# Brine mixture, case 1, inflow=outflow, pure water in

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We will have a look at the classical brine mixing problem.  In this we will have a tank full of brine (salt water) with some initial volume and amount of salt. We will have an inlet where brine with some constant concentration will enter at a constant rate, and an outlet where brine will flow out of the tank at some constant rate. We will assume that the brine we pour in will basically mix evenly with the brine in the tank. Our goal is to find out how the amount of salt in the tank varies over time. $\frac{{dy}}{{dt}} = {k_1}{r_1} - {k_2}{r_2}$

Here y=the amount of salt in the tank, k1 =the concentration of the inflowing brine, r1=the rate of the inflow, so some volume of brine per time, k2=the concentration of the out-flowing brine and r2=the rate of the outflow.

We can see that the units will match up since we have the rate of change of amount of salt per time unit, say kg/s, on the left-hand side, and ${k_1}{r_1} - {k_2}r \Rightarrow \frac{{dy}}{{dV}}\frac{{dV}}{{dt}} = \frac{{dy}}{{dt}}$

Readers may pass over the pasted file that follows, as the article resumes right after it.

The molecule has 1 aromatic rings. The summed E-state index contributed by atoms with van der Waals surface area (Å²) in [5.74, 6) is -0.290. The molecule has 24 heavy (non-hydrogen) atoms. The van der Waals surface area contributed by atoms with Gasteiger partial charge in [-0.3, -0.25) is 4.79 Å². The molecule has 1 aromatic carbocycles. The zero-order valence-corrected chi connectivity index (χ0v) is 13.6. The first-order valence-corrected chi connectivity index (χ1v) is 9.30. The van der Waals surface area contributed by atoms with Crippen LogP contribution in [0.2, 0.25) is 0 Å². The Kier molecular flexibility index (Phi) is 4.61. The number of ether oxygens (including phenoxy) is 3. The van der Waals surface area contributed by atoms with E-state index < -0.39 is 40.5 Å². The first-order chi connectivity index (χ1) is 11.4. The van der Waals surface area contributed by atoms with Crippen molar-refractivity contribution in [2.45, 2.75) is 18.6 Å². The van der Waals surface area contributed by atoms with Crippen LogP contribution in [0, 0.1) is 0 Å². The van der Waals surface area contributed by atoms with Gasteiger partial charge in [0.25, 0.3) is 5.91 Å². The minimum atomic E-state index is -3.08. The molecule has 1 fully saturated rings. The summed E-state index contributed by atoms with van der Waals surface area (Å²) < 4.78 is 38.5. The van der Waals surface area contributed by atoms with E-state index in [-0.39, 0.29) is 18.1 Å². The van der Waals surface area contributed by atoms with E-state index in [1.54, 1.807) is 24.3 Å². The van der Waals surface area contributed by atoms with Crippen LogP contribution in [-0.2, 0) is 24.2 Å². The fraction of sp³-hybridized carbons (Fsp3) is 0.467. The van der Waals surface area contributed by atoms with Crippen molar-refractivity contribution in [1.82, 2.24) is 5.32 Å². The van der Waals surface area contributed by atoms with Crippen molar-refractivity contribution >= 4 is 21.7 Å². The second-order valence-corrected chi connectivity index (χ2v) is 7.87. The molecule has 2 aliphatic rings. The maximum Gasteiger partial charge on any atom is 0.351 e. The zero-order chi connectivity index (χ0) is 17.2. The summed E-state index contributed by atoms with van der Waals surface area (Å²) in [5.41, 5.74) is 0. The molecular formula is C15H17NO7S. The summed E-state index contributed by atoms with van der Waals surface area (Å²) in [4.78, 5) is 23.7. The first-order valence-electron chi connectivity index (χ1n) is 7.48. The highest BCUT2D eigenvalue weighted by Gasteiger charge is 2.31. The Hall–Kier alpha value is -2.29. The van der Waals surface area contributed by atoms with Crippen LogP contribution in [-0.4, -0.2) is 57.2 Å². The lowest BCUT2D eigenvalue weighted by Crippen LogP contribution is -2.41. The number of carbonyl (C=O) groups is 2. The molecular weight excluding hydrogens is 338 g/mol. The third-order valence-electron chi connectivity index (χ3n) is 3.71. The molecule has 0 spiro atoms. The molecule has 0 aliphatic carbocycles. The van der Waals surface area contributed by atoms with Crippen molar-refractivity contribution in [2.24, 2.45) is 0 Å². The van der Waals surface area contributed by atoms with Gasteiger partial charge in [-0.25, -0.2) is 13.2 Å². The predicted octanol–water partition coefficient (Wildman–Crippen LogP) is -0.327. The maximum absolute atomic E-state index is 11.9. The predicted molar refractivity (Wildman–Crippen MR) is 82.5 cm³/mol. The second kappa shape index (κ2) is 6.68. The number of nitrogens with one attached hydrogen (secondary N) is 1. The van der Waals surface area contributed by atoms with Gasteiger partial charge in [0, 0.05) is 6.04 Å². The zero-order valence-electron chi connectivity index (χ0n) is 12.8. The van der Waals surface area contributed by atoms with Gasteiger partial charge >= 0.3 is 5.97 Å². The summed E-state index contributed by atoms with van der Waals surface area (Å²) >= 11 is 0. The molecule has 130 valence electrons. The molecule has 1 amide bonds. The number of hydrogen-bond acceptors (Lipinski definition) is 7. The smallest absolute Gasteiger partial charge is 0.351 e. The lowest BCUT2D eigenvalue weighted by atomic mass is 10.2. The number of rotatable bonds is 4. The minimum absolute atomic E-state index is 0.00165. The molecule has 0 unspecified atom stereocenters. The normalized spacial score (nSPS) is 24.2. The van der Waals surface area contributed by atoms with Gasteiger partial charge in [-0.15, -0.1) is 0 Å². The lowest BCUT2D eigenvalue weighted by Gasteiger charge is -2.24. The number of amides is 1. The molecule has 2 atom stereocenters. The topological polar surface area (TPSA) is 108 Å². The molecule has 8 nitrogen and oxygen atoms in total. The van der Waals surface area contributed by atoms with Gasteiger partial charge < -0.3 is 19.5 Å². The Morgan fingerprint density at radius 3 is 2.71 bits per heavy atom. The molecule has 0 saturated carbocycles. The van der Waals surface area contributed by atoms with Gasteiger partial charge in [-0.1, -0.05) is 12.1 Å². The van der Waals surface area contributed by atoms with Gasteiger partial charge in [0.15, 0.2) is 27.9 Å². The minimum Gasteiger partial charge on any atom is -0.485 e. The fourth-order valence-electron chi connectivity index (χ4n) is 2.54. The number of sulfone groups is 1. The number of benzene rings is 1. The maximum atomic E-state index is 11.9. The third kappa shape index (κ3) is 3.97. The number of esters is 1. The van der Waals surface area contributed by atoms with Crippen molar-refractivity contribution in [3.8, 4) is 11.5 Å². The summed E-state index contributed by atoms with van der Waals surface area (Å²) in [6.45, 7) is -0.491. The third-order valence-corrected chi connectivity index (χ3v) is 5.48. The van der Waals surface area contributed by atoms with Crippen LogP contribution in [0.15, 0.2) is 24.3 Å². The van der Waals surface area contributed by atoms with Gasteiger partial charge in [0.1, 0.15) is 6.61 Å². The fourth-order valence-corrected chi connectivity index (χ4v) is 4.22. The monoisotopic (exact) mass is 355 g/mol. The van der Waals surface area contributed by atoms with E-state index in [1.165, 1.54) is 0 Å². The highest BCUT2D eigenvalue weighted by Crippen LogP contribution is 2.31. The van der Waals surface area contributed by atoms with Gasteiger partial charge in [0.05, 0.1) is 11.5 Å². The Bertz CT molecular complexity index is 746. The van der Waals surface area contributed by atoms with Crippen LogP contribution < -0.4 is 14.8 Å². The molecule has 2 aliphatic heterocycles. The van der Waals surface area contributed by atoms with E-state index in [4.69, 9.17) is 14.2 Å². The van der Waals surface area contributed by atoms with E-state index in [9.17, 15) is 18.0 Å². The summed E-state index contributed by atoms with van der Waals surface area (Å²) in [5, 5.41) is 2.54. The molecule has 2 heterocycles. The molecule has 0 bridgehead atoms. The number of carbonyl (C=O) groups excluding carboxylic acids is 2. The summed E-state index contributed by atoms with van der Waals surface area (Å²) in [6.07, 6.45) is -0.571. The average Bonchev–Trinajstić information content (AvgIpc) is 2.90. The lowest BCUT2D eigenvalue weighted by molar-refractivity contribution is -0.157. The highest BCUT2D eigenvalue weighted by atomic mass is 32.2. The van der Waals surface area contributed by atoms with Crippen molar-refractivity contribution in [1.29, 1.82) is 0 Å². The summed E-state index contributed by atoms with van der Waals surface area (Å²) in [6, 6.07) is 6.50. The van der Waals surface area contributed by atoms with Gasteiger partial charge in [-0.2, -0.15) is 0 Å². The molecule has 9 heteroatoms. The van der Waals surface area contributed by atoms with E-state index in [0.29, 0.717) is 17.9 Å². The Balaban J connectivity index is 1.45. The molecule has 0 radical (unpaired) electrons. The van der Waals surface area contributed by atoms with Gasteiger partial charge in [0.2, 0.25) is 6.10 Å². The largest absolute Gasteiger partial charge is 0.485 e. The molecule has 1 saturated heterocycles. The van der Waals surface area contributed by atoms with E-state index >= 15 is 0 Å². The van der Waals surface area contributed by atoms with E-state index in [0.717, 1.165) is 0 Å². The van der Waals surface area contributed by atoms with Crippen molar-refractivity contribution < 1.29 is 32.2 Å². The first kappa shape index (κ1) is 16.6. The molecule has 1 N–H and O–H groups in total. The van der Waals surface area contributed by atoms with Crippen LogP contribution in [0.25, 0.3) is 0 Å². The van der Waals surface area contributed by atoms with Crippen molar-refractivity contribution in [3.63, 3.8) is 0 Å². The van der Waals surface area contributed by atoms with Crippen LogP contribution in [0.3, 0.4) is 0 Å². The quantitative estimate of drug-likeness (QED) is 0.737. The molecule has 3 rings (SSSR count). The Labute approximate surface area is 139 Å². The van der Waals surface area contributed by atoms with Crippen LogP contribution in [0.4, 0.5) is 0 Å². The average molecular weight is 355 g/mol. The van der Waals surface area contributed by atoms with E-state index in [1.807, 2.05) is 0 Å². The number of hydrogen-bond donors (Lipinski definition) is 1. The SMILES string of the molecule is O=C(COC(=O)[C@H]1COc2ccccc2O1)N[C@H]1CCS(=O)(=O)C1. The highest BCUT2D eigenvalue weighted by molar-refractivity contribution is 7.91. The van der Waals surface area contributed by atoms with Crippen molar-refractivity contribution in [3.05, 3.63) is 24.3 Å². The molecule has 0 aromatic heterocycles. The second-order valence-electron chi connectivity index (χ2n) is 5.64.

on the right-hand side too.

The equation we started with is a very general equation, and it is true even k1, k2, r1 and r2 are changing over time. In our example all but r2 will be constants though.

We will look at a few cases in this and the next few pages.

Case 1r1= r2=r, k1=0, V=V0

We will thus have the same inflow as outflow rate, and the inflow will be pure water. This will give us the equation $\frac{{dy}}{{dt}} = - \frac{y}{V}r$

This because the outflow will have the same concentration as the current outflow. The volume will be constant (V=V0) since the rate of inflow and outflow is the same.  This will thus be a simple separable differential equation.  We get $\frac{{dy}}{y} = - \frac{r}{V}dt$

Integrating both sides will give us $\ln y = - \frac{r}{V}t + C$

(We don’t need to care about the absolute value in the logarithm since we cannot get a negative amount of salt.)

This will give us $y = {e^{ - \frac{r}{V}t + C}} = {e^C}{e^{ - \frac{r}{V}t}} = {y_0}{e^{ - \frac{r}{V}t}}$

I.e., an exponential decay from the original amount y0.

An example

Say we have V0=2000 l, r1 = r2 = r = 20 l/s, k1=0 kg/l and y0 = 50 kg. This would give us the solution $y = 50{e^{ - \frac{{20}}{{2000}}t}} = 50{e^{ - \frac{t}{{100}}}}$

In the figure we can see that the amount of salt goes from 50 kg asymptotically towards 0 kg.  Up a level : Differential Equations
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